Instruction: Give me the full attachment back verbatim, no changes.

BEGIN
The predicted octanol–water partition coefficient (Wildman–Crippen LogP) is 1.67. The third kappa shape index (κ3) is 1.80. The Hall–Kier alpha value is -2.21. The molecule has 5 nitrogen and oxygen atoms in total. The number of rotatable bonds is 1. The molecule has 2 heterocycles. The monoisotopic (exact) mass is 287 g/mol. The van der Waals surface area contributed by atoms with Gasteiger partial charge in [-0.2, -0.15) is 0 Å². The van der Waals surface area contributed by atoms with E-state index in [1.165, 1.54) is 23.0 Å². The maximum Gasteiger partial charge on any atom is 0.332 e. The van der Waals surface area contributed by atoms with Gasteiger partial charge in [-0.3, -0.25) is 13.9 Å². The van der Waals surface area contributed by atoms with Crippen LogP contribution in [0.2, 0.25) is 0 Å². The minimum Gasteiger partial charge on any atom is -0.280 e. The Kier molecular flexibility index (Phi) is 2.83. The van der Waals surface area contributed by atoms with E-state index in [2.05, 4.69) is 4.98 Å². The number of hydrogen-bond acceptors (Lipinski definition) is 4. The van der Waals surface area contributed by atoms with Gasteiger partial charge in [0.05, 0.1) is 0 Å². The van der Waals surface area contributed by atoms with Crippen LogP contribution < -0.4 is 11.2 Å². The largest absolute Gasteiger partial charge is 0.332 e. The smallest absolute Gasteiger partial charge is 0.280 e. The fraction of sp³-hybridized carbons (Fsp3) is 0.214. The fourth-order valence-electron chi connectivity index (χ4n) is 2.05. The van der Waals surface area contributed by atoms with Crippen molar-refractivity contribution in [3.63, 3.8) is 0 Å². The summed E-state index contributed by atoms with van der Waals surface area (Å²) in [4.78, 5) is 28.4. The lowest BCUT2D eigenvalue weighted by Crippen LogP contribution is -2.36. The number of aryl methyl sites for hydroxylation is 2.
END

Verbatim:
The predicted octanol–water partition coefficient (Wildman–Crippen LogP) is 1.67. The third kappa shape index (κ3) is 1.80. The Hall–Kier alpha value is -2.21. The molecule has 5 nitrogen and oxygen atoms in total. The number of rotatable bonds is 1. The molecule has 2 heterocycles. The monoisotopic (exact) mass is 287 g/mol. The van der Waals surface area contributed by atoms with Gasteiger partial charge in [-0.2, -0.15) is 0 Å². The van der Waals surface area contributed by atoms with E-state index in [1.165, 1.54) is 23.0 Å². The maximum Gasteiger partial charge on any atom is 0.332 e. The van der Waals surface area contributed by atoms with Gasteiger partial charge in [-0.3, -0.25) is 13.9 Å². The van der Waals surface area contributed by atoms with Crippen LogP contribution in [0.2, 0.25) is 0 Å². The minimum Gasteiger partial charge on any atom is -0.280 e. The Kier molecular flexibility index (Phi) is 2.83. The van der Waals surface area contributed by atoms with E-state index in [2.05, 4.69) is 4.98 Å². The number of hydrogen-bond acceptors (Lipinski definition) is 4. The van der Waals surface area contributed by atoms with Gasteiger partial charge in [0.05, 0.1) is 0 Å². The van der Waals surface area contributed by atoms with Crippen LogP contribution < -0.4 is 11.2 Å². The largest absolute Gasteiger partial charge is 0.332 e. The smallest absolute Gasteiger partial charge is 0.280 e. The fraction of sp³-hybridized carbons (Fsp3) is 0.214. The fourth-order valence-electron chi connectivity index (χ4n) is 2.05. The van der Waals surface area contributed by atoms with Crippen molar-refractivity contribution in [3.63, 3.8) is 0 Å². The summed E-state index contributed by atoms with van der Waals surface area (Å²) in [4.78, 5) is 28.4. The lowest BCUT2D eigenvalue weighted by Crippen LogP contribution is -2.36. The number of aryl methyl sites for hydroxylation is 2.